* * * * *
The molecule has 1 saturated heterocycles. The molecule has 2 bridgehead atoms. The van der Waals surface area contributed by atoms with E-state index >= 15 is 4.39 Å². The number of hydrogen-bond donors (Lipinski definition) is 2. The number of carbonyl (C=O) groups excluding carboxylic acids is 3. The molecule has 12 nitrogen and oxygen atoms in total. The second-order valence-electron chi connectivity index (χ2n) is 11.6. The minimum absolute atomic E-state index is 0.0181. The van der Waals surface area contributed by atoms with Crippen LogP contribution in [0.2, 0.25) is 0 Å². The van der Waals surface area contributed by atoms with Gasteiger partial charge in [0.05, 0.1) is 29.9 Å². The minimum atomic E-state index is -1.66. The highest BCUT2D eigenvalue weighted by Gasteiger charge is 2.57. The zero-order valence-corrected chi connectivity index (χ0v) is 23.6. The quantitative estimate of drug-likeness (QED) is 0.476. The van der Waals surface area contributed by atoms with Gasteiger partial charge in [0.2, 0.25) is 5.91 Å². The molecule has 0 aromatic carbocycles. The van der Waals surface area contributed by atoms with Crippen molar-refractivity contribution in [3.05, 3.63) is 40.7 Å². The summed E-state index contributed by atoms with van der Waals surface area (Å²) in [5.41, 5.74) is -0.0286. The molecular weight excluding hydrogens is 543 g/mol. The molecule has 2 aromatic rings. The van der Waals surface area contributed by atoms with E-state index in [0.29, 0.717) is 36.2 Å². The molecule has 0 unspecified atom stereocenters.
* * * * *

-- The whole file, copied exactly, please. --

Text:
The molecule has 1 saturated heterocycles. The molecule has 2 bridgehead atoms. The van der Waals surface area contributed by atoms with E-state index >= 15 is 4.39 Å². The number of hydrogen-bond donors (Lipinski definition) is 2. The number of carbonyl (C=O) groups excluding carboxylic acids is 3. The molecule has 12 nitrogen and oxygen atoms in total. The second-order valence-electron chi connectivity index (χ2n) is 11.6. The minimum absolute atomic E-state index is 0.0181. The van der Waals surface area contributed by atoms with Crippen LogP contribution in [0.2, 0.25) is 0 Å². The van der Waals surface area contributed by atoms with Gasteiger partial charge in [0.05, 0.1) is 29.9 Å². The minimum atomic E-state index is -1.66. The highest BCUT2D eigenvalue weighted by Gasteiger charge is 2.57. The zero-order valence-corrected chi connectivity index (χ0v) is 23.6. The quantitative estimate of drug-likeness (QED) is 0.476. The van der Waals surface area contributed by atoms with Gasteiger partial charge in [0.2, 0.25) is 5.91 Å². The molecule has 0 aromatic carbocycles. The van der Waals surface area contributed by atoms with Crippen molar-refractivity contribution in [3.05, 3.63) is 40.7 Å². The summed E-state index contributed by atoms with van der Waals surface area (Å²) in [5.41, 5.74) is -0.0286. The molecular weight excluding hydrogens is 543 g/mol. The molecule has 2 aromatic rings. The van der Waals surface area contributed by atoms with E-state index in [0.29, 0.717) is 36.2 Å². The molecule has 0 unspecified atom stereocenters.